Back in 2008, an internal team of researchers launched Project Oxygen – an effort to determine what makes a manager great at Google. From this research, they identified eight behaviors that are common among their highest performing managers and incorporated them into their manager development programs. By publicizing and training managers on these eight behaviors, they saw an improvement in management and team outcomes like turnover, satisfaction, and performance over time.
But as Google grew in size and complexity, demands on managers and leaders increased as well. From the results of their employee survey they learned that Googlers wanted to see more effective cross-organization collaboration and stronger decision making practices from leaders. They’ve also learned more about how they need managers to show up in some of their related work streams (e.g., teams, unbiasing, performance management). So they took a second look at research, refreshed behaviors according to internal research and Googlers’ feedback, and put them to the test. They found that over time, the qualities of a great manager at Google had grown and evolved with along with the company.
The 10 Oxygen behaviors of Google’s best managers (behaviors 3 and 6 have been updated and behaviors 9 and 10 are new):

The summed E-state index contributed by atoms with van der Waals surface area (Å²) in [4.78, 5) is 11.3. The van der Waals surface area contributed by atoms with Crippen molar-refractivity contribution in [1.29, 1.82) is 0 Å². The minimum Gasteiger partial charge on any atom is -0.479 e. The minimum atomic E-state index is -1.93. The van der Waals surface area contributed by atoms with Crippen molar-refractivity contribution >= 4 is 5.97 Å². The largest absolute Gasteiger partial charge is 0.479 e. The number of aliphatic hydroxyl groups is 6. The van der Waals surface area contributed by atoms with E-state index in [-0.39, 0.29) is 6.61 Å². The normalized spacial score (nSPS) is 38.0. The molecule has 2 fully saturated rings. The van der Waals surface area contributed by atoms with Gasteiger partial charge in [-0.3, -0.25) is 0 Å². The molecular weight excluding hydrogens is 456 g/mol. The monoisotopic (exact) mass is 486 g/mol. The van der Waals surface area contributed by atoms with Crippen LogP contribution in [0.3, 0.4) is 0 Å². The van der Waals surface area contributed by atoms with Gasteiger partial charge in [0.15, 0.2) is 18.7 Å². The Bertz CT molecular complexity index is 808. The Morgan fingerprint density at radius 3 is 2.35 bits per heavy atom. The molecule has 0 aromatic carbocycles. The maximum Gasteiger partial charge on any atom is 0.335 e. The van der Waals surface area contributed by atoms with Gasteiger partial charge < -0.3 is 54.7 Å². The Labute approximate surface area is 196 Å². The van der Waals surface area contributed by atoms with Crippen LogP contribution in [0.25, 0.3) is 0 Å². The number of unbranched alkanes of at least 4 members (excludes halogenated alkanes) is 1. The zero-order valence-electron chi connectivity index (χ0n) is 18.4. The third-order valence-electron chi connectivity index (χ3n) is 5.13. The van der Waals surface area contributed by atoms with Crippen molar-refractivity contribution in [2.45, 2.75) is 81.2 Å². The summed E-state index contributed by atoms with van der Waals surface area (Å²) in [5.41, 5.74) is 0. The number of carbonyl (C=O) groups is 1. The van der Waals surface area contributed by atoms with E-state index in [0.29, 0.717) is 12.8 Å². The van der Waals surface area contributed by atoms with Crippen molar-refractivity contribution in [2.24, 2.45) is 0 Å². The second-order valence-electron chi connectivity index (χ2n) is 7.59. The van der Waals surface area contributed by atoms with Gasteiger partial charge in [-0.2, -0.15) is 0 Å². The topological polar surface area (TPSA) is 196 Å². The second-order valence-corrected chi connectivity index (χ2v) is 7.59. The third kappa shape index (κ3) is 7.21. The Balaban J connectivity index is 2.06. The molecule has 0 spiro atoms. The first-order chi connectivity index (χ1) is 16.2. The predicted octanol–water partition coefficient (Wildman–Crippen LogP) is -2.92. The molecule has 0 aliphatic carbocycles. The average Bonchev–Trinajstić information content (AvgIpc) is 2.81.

- Is a good coach
- Empowers team and does not micromanage
- Creates an inclusive team environment, showing concern for success and well-being
- Is productive and results-oriented
- Is a good communicator — listens and shares information
- Supports career development and discusses performance
- Has a clear vision/strategy for the team
- Has key technical skills to help advise the team
- Collaborates across Google
- Is a strong decision maker
Check the manager survey for a tool to assess your performance or your managers.
The two new behaviors were highly correlated with manager effectiveness and the updated list of ten Oxygen behaviors was even more predictive of team outcomes like turnover, satisfaction, and performance than the original list of eight. The higher the scores a manager received on the two new behaviors, the better those three outcomes were for their teams over the next year; their team members were more likely to stay at Google, gave higher subsequent satisfaction scores on employee survey, and were better performers.
If you’ve taken an Intro to Stats class, you know that correlation does not prove causation. You could also argue reverse causation (i.e., happier, more productive employees rate their managers higher). First, results are followed over time to make sure strong management proceeded employee outcomes. Then, this pattern remained verified even when accounting for manager shifts (e.g. employees shifting to excellent managers saw improvements in turnover, satisfaction, and performance). Quality management is not only critical it also causes better employee outcomes.